Barclays plans to close a number of accounts used by Somali transfer firms in the U.K. on Tuesday because of fears the funds might end up in the hands of groups branded as terrorists
(updates with Barclays' decision to delay the closure of the accounts and Oxfam's reaction to this)
NAIROBI (Thomson Reuters Foundation) – Oxfam, CARE and seven other aid agencies on Monday called on Barclays Bank to scrap plans to close several money transfer accounts that provide a lifeline to millions of Somalis who depend on remittances to survive.
Barclays had planned to close a number of accounts used by Somali transfer firms in the U.K. on Tuesday because of fears the funds might end up in the hands of groups branded as terrorists, such as the al Qaeda-linked al Shabaab.
The bank said on Monday afternoon it would postpone the closure of the accounts until September 30, a delay Oxfam said amounted to no more than "a short stay of execution."
Diaspora remittances are the biggest foreign currency earner for Somalia, which is slowly emerging from two decades of civil conflict and recurrent drought. An estimated 600,000 to 800,000 Somalis living abroad send home about $1.3 billion a year to their relatives.
Somalis are finding it increasingly difficult to make these transfers because banks worry they will be held responsible if the money falls into the hands of militants. Virtually all major US banks have stopped offering remittance services to Somalia and Barclays is the only U.K. bank still doing so.
“The banking rules are illogical, cold hearted and counter-productive. It leaves families already struggling to make ends meet to go without,” said Mark Goldring, Oxfam’s chief executive.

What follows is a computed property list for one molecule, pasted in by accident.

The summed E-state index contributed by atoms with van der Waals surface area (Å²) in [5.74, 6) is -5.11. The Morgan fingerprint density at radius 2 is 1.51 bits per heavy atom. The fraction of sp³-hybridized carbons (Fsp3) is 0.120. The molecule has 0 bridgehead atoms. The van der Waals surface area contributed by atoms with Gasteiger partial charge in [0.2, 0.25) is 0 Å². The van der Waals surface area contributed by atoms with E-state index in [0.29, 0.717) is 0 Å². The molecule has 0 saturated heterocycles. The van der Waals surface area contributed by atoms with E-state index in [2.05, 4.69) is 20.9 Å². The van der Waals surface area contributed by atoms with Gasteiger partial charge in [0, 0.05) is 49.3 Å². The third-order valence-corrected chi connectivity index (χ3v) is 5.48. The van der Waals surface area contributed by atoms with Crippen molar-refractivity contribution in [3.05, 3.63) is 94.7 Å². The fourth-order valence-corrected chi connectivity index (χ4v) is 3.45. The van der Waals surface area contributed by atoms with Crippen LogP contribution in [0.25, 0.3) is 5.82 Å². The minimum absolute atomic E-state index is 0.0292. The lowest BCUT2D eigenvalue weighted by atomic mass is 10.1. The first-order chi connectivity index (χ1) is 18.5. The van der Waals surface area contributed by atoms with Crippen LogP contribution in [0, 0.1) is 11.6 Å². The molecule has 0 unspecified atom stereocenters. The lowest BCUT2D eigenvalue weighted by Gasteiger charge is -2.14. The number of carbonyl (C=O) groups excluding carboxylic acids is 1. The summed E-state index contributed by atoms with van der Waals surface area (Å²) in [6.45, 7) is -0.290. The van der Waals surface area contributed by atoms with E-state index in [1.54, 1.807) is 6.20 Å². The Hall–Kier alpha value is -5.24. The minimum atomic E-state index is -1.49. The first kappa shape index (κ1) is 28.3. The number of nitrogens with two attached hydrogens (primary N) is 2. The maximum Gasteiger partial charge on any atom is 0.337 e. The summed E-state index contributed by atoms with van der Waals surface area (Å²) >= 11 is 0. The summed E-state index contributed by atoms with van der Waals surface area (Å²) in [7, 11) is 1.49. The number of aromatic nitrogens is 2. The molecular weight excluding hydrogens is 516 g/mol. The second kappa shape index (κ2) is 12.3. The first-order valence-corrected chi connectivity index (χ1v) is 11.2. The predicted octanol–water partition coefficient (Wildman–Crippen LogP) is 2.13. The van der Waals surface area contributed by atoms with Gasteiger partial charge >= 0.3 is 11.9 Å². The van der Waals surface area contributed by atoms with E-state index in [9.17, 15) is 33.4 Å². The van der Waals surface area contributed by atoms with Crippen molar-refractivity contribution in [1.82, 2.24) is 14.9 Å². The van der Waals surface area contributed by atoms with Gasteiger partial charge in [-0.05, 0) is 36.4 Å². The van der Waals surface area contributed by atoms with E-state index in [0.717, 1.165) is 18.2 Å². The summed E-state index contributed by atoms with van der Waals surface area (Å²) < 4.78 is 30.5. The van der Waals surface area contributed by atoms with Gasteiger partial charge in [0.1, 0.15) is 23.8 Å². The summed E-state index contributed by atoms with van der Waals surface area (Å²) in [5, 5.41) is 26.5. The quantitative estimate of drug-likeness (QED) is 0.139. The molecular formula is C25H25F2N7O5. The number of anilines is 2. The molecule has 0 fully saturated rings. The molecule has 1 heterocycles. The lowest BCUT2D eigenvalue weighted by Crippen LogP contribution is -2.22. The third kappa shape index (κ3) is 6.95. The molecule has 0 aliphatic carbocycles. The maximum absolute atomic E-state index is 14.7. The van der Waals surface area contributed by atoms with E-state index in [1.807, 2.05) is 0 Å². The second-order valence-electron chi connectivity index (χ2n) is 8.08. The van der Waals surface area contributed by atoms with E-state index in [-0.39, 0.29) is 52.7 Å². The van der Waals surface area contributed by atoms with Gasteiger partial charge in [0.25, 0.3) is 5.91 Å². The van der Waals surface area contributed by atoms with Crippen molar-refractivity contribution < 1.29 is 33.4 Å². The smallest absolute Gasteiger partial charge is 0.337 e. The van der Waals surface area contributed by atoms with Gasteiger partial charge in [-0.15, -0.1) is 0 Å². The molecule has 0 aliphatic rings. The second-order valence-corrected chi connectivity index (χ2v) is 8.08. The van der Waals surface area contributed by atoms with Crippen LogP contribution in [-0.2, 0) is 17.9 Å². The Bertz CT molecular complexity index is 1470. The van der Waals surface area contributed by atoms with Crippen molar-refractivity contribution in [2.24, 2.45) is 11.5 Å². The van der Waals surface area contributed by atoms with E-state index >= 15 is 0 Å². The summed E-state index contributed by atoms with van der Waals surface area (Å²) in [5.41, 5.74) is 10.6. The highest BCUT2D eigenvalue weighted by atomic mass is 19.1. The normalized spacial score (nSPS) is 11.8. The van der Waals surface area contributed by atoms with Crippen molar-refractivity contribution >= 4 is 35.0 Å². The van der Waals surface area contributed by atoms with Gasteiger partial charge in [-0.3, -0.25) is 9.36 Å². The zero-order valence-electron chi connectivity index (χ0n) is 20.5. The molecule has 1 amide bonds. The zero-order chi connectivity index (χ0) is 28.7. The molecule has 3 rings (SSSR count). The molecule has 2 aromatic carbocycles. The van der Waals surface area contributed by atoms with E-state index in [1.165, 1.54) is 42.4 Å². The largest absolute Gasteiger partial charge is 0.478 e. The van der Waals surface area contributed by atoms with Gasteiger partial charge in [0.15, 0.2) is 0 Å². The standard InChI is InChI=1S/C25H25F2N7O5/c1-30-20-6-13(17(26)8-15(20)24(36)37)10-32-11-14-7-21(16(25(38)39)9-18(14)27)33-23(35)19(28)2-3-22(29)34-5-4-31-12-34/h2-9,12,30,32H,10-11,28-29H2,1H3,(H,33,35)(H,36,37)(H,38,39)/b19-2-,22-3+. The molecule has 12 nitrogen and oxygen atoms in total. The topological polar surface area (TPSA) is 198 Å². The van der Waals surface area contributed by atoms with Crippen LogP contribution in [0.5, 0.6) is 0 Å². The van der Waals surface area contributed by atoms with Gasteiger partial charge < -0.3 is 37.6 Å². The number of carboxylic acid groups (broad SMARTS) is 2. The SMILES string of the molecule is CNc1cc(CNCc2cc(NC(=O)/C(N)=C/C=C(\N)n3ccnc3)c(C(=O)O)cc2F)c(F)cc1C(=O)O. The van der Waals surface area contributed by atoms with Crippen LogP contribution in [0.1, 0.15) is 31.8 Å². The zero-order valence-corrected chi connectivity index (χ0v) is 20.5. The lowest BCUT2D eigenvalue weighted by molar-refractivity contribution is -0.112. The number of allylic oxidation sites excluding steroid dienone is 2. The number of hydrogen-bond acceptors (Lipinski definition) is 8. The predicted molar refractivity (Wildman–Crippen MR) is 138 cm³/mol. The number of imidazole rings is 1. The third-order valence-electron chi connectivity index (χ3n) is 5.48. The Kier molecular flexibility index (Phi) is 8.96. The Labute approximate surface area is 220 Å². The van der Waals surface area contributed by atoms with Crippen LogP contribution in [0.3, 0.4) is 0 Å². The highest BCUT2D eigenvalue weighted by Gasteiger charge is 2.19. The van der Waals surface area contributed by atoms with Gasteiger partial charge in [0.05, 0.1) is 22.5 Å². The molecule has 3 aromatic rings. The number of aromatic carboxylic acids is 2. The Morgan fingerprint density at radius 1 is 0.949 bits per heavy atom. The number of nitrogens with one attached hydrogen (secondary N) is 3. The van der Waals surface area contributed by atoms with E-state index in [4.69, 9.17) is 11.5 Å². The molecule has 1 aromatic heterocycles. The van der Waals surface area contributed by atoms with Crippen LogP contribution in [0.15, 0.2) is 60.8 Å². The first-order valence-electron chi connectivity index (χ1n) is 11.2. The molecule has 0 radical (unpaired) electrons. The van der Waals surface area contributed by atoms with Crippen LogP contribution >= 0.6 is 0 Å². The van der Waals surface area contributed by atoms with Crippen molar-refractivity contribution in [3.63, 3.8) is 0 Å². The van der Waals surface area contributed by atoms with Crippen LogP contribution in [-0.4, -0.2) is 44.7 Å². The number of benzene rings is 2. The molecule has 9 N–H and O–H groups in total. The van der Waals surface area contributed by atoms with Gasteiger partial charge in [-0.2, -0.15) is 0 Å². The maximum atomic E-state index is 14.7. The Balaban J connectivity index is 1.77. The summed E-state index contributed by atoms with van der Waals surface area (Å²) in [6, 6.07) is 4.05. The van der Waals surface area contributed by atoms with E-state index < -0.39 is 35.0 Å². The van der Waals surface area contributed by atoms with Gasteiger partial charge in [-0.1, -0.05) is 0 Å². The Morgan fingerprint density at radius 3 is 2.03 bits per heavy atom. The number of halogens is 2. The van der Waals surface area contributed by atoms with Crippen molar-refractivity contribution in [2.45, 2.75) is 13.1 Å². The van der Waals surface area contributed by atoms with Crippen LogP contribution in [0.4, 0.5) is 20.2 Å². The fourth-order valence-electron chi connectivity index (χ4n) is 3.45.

“Somalia will find it hard to work its way out of poverty and instability while its people are needlessly denied the financial support from their loved ones abroad.”
WORSE THAN 2011 FAMINE
Last month, a senior United Nations official spoke out against Barclays’ plans, saying it would have a direct humanitarian impact on Somalia, where several regions of the country have barely emerged from famine.
Somalis in the U.K. send over $157 million a year to friends and families in Somalia, where the average income is about $300 a year.
It is impossible to send money from the West to Somalia via bank transfers because Somalia’s commercial banking system collapsed in the 1990s after the fall of dictator Siad Barre.
Instead, money is sent using money transfer operators, such as Dahabshiil, whose bank accounts gradually are being closed down.
Aid agencies said Barclays should delay plans to shut down the accounts for at least a year so that governments and banks can agree on regulations to enable money transfers to continue while addressing money laundering concerns.
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